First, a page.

RBE 594 Robotics Capstone Final Presentations

Tuesday, April 23, 2024
7:00 pm

Join us via zoom on Tuesday, April 23 at 7:00pm (ET) for RBE 594 capstone presentations:


Join URL: https://wpi.zoom.us/j/95649805900

Autonomous Snow Removal Robot

Christian Chang, Stephen Crawford, Kyle Gloss, Colton Layhue, Rene Verduzco

Snow removal for homeowners has historically been a manual, arduous task. Snowblowers and other powered devices have eased this process, but snow removal continues to be a tedious, time-consuming, and potentially hazardous activity. Due to these drawbacks, the continuation of autonomous vehicle research and development, and ever-more affordable hardware required for these vehicles, an autonomous snow removal robot is not only viable, but desirable. In this presentation, we discuss some of the main subsystems required to make this device become a reality. The first of these subsystems includes the specifications of mechanical and electrical components needed to allow a robot to physically be capable of clearing snow from a residential property. Following this will be the methods for sensor fusion, integration, and calibration. These two subsystems create a foundation for the robot to achieve its goals and operate autonomously. This autonomous operation is then governed by three critical subsystems. The first of these subsystems is localization where the robot can use the data gathered by its sensors to find its global position and create a map of the world. Using this map and other known parameters of its environment, the second subsystem, motion planning, creates a trajectory for the robot to navigate through the world. The combination of both localization and motion planning is then given to its motion controller which finally energizes its movements and brings the robot to life. All of these subsystems in conjunction form the base for a completely autonomous snow removal robot capable of clearing residential driveways and sidewalks.


Intuitively Controlled Autonomous System to Aid the Visually Impaired

Jordan Grotz, Tom Mulroy, Sean Tseng, Max Weissman, Max Wolfley

The disparity between the demand for guide dogs and their availability highlights an urgent need for alternative solutions in aiding the visually impaired. Moreover, the working lifespan of guide dogs and their substantial cost pose significant challenges to accessibility. To bridge this gap, our project introduces an innovative solution: an intuitively controlled autonomous system to serve as a guide for individuals with visual impairments. This robot includes vision systems to track the user and obstacles in the environment. For global navigation, the system uses Google Maps, while locally, an artificial potential field algorithm fused with velocity obstacles path planning calculates finer paths. Enhanced mobility is achieved through motion planning with Mecanum wheels. Multi-modal LLMs are implemented for real-time human-oriented communication. Our solution proposes a more accessible, affordable, and versatile tool for people with visual impairments to navigate the world with independence.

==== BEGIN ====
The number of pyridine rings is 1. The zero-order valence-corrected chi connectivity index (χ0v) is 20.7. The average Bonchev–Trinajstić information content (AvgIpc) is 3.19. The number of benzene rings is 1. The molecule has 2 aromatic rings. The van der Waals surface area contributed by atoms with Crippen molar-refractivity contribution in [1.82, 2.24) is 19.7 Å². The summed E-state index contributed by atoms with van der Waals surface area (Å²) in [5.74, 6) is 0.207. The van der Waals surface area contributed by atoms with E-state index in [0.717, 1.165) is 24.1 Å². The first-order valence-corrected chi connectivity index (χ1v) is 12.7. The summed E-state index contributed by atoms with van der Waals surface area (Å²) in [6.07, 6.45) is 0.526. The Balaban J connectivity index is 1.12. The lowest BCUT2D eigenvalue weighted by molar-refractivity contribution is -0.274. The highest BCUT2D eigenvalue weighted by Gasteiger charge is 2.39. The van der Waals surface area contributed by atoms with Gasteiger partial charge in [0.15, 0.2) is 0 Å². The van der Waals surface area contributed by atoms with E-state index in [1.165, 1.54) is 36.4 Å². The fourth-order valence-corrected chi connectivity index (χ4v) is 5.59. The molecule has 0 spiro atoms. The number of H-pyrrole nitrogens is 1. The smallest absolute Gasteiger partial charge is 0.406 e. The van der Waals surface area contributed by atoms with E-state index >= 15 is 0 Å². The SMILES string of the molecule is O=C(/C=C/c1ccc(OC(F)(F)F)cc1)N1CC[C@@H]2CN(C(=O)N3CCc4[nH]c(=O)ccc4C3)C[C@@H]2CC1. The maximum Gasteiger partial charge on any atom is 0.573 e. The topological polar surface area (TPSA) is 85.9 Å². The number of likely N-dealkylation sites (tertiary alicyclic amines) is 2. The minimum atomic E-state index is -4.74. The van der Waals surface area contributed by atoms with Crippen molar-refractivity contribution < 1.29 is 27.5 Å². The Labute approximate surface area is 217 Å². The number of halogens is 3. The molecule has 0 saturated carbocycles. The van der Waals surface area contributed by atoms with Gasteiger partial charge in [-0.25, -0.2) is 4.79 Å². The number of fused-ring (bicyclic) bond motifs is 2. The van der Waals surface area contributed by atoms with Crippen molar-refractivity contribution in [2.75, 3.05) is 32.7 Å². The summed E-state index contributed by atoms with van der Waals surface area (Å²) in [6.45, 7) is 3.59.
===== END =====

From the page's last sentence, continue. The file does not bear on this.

Warehouse Material Transportation with Autonomous Mobile Robots (AMRs)

Jason Martino, Johnathon Fones, Joy Mehta, Leo Puerto, Philip Ni, and Sean McCormick

In response to the pressing challenge of a skilled labor shortage impacting supply-chain efficiency, workers find themselves increasingly burdened with non-technical tasks, notably the manual transportation of merchandise within warehouses. This not only poses safety risks but also consumes valuable time that could be better utilized for more critical responsibilities. Our project addresses this issue by introducing a robotic system designed to automate material transportation within factory environments, thereby alleviating this burden on skilled labor. Our primary objective is to enhance worker productivity by reducing their walking distance within the factory by at least fifty percent. Leveraging a model predictive controller and employing a differential drive system, our robotic solution optimizes path planning and navigation, ensuring efficient and safe movement of materials. By deploying algorithms, such as the A* global planner and the YOLOv8 feature detector for local object avoidance, our system optimizes path planning and navigation, ensuring efficient and safe movement of materials. Through a simulated environment, our project aims to illustrate that every unit of distance traveled by the robotic system translates into saved footsteps for workers, enabling them to focus on higher-value tasks. The technologies implemented for this proposed autonomous mobile robot demonstrates a potential system for the delivery of products throughout a warehouse to relieve tedious transport tasks from factory workers.